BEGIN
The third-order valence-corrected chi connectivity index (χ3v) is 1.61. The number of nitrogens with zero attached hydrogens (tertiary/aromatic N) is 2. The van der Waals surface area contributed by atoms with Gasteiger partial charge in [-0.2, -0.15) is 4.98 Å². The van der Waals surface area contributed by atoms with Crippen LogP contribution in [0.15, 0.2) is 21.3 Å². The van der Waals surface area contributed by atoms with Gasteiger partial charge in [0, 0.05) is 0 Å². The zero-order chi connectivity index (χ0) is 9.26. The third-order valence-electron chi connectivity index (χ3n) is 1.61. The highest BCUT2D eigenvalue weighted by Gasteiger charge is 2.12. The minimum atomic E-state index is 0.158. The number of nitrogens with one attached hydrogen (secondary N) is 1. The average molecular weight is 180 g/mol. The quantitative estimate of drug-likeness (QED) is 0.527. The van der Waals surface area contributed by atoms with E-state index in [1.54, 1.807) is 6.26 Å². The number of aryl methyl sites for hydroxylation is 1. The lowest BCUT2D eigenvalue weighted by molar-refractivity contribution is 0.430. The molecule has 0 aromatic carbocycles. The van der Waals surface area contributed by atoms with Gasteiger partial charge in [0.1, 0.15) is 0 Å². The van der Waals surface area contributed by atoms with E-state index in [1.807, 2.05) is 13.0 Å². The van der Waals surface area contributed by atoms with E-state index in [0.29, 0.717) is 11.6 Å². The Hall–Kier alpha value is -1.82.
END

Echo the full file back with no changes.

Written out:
The third-order valence-corrected chi connectivity index (χ3v) is 1.61. The number of nitrogens with zero attached hydrogens (tertiary/aromatic N) is 2. The van der Waals surface area contributed by atoms with Gasteiger partial charge in [-0.2, -0.15) is 4.98 Å². The van der Waals surface area contributed by atoms with Crippen LogP contribution in [0.15, 0.2) is 21.3 Å². The van der Waals surface area contributed by atoms with Gasteiger partial charge in [0, 0.05) is 0 Å². The zero-order chi connectivity index (χ0) is 9.26. The third-order valence-electron chi connectivity index (χ3n) is 1.61. The highest BCUT2D eigenvalue weighted by Gasteiger charge is 2.12. The minimum atomic E-state index is 0.158. The number of nitrogens with one attached hydrogen (secondary N) is 1. The average molecular weight is 180 g/mol. The quantitative estimate of drug-likeness (QED) is 0.527. The van der Waals surface area contributed by atoms with E-state index in [1.54, 1.807) is 6.26 Å². The number of aryl methyl sites for hydroxylation is 1. The lowest BCUT2D eigenvalue weighted by molar-refractivity contribution is 0.430. The molecule has 0 aromatic carbocycles. The van der Waals surface area contributed by atoms with Gasteiger partial charge in [0.1, 0.15) is 0 Å². The van der Waals surface area contributed by atoms with E-state index in [1.807, 2.05) is 13.0 Å². The van der Waals surface area contributed by atoms with E-state index in [0.29, 0.717) is 11.6 Å². The Hall–Kier alpha value is -1.82.